By studying the design of the Arabic script itself, we found that many letters share the same basic shape. We took this learning and compressed the Urdu keyboard layout from 39 to 21 keys. Users select the basic shape they want to type, and software selects the correct underlying character. This simplification significantly reduces the learning cost of the keyboard layout, encouraging more users to type and increasing the accuracy and speed of their typing.
A graphic shows how the shape-based Matnsaz keyboard for the Urdu language compares to the default Android Urdu keyboard. The shape-based layout requires less keys, and is hence easier to learn and use. Image courtesy Shanasai LLC.
The Arabic script is also cursive, meaning letters join together and change shape. We created another technical innovation which lets the keyboard show the shape letters will take before they are typed in a word. This is particularly useful for those learning the Urdu language.
The Matnsaz keyboard allows users to see the shapes that Arabic script’s cursive letters will take in any word. The context of the already typed letters is shown in light gray on the keys, and the letters which will be typed as a key is pressed, have their upcoming shape indicated in black. Image courtesy Shanasai LLC.
Both these innovations were only possible using touchscreens and computing power of modern smartphones, and would not have been possible on older technology.
By understanding the historical failures of language technology design, the economic reality of the computing market in the region, and the technology stack available, we were able to create a new set of innovations previously overlooked by software manufacturers.
Building Matnsaz was, however, made difficult by the lack of technical infrastructure in the Urdu language.
Our innovations in interaction design were built on how letters are shaped in Arabic script. Unfortunately, the software stacks on which modern smartphone applications are built are not aware of these character shapes. So in order to group characters into buckets of similar shape, or identify the right way a character may appear in the context of a word, we had to build new string processing software from scratch.
As software development kits are released alongside modern operating systems, many functions thought to be core to the development of new applications are abstracted into libraries. These libraries provide easy ways to conduct common operations, allowing application developers the ability to focus on problems unique to their work. To build Matnsaz, we had to wrangle with and extend the limited functionality of existing libraries when it came to the Arabic script. We open-sourced our new library to handle the Arabic script, by the name of Naqqash.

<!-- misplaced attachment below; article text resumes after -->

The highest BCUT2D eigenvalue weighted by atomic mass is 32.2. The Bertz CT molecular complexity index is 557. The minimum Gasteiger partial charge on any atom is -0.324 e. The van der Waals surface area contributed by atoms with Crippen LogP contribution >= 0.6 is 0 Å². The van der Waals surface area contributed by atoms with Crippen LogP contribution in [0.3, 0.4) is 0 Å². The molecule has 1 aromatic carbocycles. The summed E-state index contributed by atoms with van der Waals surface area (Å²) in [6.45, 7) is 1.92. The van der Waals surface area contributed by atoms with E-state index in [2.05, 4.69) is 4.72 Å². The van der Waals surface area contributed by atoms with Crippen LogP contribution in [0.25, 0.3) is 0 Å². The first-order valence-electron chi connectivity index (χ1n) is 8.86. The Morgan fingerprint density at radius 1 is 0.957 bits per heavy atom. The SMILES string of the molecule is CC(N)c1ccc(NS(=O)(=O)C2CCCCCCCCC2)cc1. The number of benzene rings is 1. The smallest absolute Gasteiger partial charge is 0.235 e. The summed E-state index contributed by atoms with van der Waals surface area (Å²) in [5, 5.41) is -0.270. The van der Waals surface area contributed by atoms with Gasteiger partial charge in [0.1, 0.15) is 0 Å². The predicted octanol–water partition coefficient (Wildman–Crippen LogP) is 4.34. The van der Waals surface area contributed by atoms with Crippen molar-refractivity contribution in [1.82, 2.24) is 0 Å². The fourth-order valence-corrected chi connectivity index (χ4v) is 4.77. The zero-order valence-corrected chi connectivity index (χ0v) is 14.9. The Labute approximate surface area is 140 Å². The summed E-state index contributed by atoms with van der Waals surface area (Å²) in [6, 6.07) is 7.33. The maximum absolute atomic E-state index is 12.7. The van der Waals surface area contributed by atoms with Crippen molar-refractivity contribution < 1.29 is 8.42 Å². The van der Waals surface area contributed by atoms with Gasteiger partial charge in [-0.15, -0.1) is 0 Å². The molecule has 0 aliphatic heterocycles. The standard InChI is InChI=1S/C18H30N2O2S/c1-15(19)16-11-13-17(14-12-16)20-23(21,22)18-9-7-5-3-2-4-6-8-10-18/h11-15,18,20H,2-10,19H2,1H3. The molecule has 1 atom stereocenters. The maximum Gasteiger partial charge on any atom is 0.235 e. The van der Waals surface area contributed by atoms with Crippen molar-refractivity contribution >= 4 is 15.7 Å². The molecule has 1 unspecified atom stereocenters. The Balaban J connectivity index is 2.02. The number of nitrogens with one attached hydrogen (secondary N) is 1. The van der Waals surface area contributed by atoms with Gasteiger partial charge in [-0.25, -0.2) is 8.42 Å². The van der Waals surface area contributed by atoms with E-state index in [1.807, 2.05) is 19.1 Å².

A bigger problem awaited us when building the autocorrect system that underpins Matnsaz. Smartphone keyboards require corrective abilities to allow users to type effectively. To create corrective software, or any Artificial Intelligence based on language features, a good training dataset is needed. Unfortunately for Urdu, existing datasets were difficult to access and had no attributions. We could not audit data sources for quality or bias. Furthermore, existing published text across the Internet is riddled with errors due to the failings of existing publishing software and fonts.
Our aim was to enable not just the development of Matnsaz, but to catalyze new technology for Urdu broadly. So we took on the goal of creating a new, high-quality, open-sourced dataset or Urdu text that was free to use for commercial and non-commercial uses. We partnered with multiple organizations that had high editorial standards for Urdu, to get donations of Urdu text in their purview. We then assembled a cross-border team of researchers to annotate this text, fix errors, and build new software tools that help assemble our dataset and continually improve its quality. Today this dataset, called Makhzan, is good enough to be the go-to starting point for building new AI for the Urdu language.
Going into this project, we were not completely unaware of these hurdles. In fact, the decision to work on a keyboard was catalyzed by the realization that building a keyboard would allow us to work on intermediary technological infrastructure that itself could enable other applications downstream.
As a result of our systems analysis, and multi-layered approach to technological design, we have been able to build a strong community of collaborators and supporters. The Matnsaz keyboard itself was beta tested by hundreds of users before launch, providing critical feedback on our language model, app design, functionality and creating strong word of mouth. The exercise of using our community of beta testers to build a high-quality software project was an important output of our work. Because of the history of compromised technology for the Urdu language, many customers in Pakistan believe that using Urdu will forever relegate them to using subpar software that will not engage well with modern software they are using in other languages. Matnsaz poses a fundamental challenge to this belief, and set us up as an authoritative force that can be trusted to pursue further innovations in this field.
Through the development of Matnsaz we have built critical partnerships with other collaborators as well: technology teams based in Pakistan, type designers, publishers, academics in technology and the Urdu language, as well as Pakistani interaction designers and technology companies building new software for the local market. This is in addition to corporate infrastructure of legal, public relations and marketing.
Our hope is to take this culturally-aware, deeply technical, and innovative approach to solving a broad cultural issue forward. For now, Matnsaz serves as evidence that solving difficult, entangled technological problems requires a refreshed approach. But large, underserved populations across the world have reason to hope that technology can serve them better than it ever has.